Verhei: The limited numerical data we have for Goodwin is pretty awful. He was 30th among centers in blown blocks per snap last season, and the 49ers were 29th or worse in each of our primary run-blocking statistics: Adjusted Line Yards (which measures a team's ability to pick up consistent gains), first-yard rate in short-yardage "Power" situations, and Stuff rate. It's telling that no team was willing to sign him-including the Saints-until the point in the league year when they could do so without giving up a draft pick. Meanwhile, the Saints seem to really like Lelito. The level of faith they've shown in him is frankly bizarre, given his lack of experience. At the end of the day, though, there's nobody on earth better qualified to judge his performance and potential than the coaches who work with him day in and day out.


We give New Orleans about a 60 percent chance of making the playoffs, about a 1-in-8 chance of getting to the Super Bowl, and about a 1-in-13 chance of winning a championship. -Vince Verhei

CSC: The Saints secondary did very well against the #1 wide receiver on their opponent's team in 2013, with a -9.2% DVOA (12th in the NFL). However, they showed a well below average 10.7% when facing teams #2 wide receiver (24th in the NFL). This seems to suggest that the key to New Orleans secondary getting even better than it was in 2013 could be the #2 cornerback position. Who do you see winning that job opposite #1 corner Keenan Lewis: Patrick Robinson, Corey White or the recently acquired veteran Champ Bailey?

Verhei: Champ Bailey turned 36 in June and is coming off an injury-ravaged season. Frankly, I think he's more likely to get cut than to win a starting job, but then I've been predicting doom for him for years, and he's always proven me wrong until 2013, so maybe I'm not the best guy to ask. Robinson likely would have remained the starter ahead of White last season if he hadn't gotten hurt, so it's somewhat safe to assume he'll beat White out again this year.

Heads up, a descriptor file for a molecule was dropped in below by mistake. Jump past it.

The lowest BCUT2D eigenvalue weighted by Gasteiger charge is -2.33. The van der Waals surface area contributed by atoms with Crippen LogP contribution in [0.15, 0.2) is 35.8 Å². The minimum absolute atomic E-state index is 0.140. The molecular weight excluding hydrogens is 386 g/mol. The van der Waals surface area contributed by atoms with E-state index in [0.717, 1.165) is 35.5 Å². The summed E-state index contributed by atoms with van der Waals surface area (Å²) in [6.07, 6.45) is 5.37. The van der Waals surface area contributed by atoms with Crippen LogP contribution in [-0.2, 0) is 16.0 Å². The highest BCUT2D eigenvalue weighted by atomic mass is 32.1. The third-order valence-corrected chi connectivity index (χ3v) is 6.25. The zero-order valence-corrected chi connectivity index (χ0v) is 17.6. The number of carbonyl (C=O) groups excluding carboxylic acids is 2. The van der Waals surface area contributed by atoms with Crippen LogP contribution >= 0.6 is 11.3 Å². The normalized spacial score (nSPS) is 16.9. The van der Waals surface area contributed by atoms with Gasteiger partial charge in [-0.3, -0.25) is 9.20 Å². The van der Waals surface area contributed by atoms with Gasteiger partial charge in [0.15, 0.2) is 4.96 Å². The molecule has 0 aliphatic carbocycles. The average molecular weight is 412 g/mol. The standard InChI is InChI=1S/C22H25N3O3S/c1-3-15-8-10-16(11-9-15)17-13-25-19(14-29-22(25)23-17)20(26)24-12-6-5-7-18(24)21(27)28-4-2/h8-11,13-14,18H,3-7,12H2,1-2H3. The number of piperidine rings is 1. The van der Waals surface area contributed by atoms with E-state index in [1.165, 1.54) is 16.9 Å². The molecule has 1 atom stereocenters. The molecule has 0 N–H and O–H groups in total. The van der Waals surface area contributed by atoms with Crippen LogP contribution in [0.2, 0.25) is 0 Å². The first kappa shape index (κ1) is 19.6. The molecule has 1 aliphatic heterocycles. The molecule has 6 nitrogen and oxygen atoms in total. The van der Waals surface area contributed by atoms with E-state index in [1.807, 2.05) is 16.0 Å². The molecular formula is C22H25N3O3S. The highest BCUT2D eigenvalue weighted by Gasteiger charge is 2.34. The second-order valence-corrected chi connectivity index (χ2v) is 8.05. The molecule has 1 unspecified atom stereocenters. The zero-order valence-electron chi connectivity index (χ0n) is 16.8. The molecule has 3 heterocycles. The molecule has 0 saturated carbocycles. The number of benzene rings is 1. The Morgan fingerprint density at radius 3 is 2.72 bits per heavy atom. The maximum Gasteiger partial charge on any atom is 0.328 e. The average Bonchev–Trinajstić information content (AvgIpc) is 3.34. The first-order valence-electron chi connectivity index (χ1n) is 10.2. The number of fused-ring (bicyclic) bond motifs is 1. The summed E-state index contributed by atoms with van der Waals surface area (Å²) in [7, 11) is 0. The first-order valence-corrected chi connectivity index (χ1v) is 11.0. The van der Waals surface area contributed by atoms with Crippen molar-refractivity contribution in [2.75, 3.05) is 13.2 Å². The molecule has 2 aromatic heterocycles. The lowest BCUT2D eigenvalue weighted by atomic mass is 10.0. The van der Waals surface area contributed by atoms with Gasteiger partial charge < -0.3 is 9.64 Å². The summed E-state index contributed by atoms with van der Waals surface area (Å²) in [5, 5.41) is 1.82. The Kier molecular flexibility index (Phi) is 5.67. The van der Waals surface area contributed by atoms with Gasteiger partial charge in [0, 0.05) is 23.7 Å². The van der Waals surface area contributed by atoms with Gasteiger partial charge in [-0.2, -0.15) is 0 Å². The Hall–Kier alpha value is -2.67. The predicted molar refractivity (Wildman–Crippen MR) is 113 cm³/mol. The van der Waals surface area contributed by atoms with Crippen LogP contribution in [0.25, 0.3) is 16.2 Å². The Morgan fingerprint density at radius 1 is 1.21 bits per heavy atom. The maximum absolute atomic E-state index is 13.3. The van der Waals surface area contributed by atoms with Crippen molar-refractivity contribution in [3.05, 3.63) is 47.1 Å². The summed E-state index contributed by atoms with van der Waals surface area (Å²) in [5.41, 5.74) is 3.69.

CSC: In 2013 the Saints threw a league-leading 65 screen passes to their running backs, only six to their wide receivers and tight ends. With running back Darren Sproles now in Philadelphia, is there anything that suggests that New Orleans will run less screen plays overall and maybe implement more screens to tight ends and wide receivers?

Verhei: The Saints ranked first or second in running back screens in each of Sproles' three seasons with the team. That wasn't something special they did for Sproles, though; they were also second in running back screens in both 2009 and 2010. Sproles was a perfect fit for Sean Payton's system, but the system won't change just because Sproles is gone. We expect Travaris Cadet to get the most opportunities to fill Sproles' shoes. Whether he can match Sproles' production is another question.


CSCIt is evident that the Saints offense has aged since the advent of the Payton/Brees regime in 2006. However, in such a timing and chemistry-based offense, how reasonable is it to expect the entire offense to decline based on the aging of some individual cogs?

Verhei: Well, it's not just the aging of "some" individual cogs. It's most of them. On most teams, about half the players are past their prime and get a little worse every year, and half are still developing and improving, so the effects of aging tend to balance out. On the Saints offense, though, the old guys outnumber the young guys by about 2-to-1. There are a couple of charts in the chapter that explain this, but basically, the age of the offense might not be an issue this season, but it almost certainly will each year after that.


Thanks to Vince Verhei for taking the time to answer our questions.